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Remembering Donald "Duck" Dunn

Monday, May 14: 2 p.m.
Donald "Duck" Dunn (11.24.41 – 5.13.12)

As one half of Booker T. and the MGs’ rhythm section, Donald "Duck" Dunn was house bass player at the legendary Stax label, where his artistry helped define one of the most distinctive and enduring sounds in popular music. Among the recordings for which Dunn laid down the bottom end: Otis Redding’s “Respect,” “Dock of the Bay” and “I've Been Loving You Too Long;” Wilson Pickett's “In the Midnight Hour” and Sam and Dave’s “Hold On I'm Coming” and “Soul Man.” He also played on sessions with such artists as Neil Young, Eric Clapton and Jerry Lee Lewis, to name but a few.

Born in Memphis on November 24, 1941, Dunn was given his nickname by his father as the two watched a Donald Duck cartoon on television. Although one of his grandfathers played fiddle, there was no music in Dunn’s immediate family. He recalled: "My father was a candy maker. He made peppermints and hard candies. He didn't want me to go into the music industry. He thought I would become a drug addict and die. Most parents in those days thought music was a pastime – something you did as a ...


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Meshell Ndegeocello Live at the Rock Hall

Thursday, February 16: 4:30 p.m.
Posted by Rock Hall
Meshell Ndegeocello

Since her debut album in 1993, songwriter, vocalist and multi-instrumentalist Meshell Ndegeocello has been creating music on her own terms, simultaneously challenging and engaging listeners by deftly drawing from an eclectic songbook and delivering powerful reflections on race, love, sex, betrayal, power and religion. Her nine albums illustrate a creative versatility and singular aesthetic that has embraced everything from rock to hip hop, R&B to new wave, funk to punk, reggae to jazz. Her work has been met with critical accolades and fan acclaim, and her proficiency on the bass has brought her signature warm, fat, melodic groove not only to her own performances, but also to those of the Rolling Stones, Madonna, Alanis Morrisette, James Blood Ulmer, the Blind Boys of Alabama, Tony Allen, John Medeski, Billy Preston and Chaka Khan. Ndegeocello best characterizes her particular brand of playing: "Genres are for commercial purposes and music is a continuum like everything else. My style is explorative, searching, personal, and it grows and changes as I do."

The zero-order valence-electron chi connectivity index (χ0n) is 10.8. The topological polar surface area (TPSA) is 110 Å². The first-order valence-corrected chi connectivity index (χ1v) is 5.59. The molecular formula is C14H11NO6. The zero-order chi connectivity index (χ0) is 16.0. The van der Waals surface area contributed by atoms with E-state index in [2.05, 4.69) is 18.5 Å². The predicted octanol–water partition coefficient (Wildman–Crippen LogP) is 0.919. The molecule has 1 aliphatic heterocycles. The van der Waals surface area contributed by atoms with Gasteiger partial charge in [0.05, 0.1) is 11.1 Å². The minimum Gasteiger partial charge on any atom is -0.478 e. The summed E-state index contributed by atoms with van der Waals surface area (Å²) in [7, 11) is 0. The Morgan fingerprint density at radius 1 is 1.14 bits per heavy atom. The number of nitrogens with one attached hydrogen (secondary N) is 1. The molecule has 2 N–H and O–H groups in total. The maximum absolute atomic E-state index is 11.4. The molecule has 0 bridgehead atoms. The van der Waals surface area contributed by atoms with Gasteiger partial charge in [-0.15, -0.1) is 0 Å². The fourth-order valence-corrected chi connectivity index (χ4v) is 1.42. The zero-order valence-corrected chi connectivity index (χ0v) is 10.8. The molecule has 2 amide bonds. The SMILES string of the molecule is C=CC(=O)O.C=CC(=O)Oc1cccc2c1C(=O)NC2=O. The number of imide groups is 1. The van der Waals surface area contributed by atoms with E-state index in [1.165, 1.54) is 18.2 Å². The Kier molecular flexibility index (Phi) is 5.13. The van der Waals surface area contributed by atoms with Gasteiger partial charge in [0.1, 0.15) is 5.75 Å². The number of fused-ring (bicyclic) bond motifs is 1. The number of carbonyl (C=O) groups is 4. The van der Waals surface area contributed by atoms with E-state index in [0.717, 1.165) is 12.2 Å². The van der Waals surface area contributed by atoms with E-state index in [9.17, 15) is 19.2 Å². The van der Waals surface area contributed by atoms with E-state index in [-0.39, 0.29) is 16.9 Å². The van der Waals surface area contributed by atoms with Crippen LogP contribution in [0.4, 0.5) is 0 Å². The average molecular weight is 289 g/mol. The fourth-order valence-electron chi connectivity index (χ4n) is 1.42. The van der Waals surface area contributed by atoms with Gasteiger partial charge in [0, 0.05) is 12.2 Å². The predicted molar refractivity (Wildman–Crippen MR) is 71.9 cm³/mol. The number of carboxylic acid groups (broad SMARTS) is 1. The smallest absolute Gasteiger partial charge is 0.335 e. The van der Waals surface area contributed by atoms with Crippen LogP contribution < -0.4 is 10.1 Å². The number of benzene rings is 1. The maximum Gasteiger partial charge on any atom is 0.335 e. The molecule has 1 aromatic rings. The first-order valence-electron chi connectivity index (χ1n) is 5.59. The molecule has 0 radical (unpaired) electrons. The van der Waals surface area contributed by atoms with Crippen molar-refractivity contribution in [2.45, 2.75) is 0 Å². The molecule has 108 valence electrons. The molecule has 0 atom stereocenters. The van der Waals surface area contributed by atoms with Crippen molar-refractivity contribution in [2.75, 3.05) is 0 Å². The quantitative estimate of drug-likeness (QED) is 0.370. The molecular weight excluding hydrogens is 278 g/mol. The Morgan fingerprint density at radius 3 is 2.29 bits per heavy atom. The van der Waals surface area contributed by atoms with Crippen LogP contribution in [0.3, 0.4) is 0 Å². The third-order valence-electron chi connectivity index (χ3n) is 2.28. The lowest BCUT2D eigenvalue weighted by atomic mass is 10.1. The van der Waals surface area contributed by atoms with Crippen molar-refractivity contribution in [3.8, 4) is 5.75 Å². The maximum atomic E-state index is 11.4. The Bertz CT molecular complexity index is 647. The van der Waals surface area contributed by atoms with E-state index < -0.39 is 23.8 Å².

Born Michelle Johnson in Berlin, Germany, Ndegeocello spent her formative years in Virginia, cultivating her musicality during the late Eighties while working the go-go circuit in Washington, D.C. In the ...


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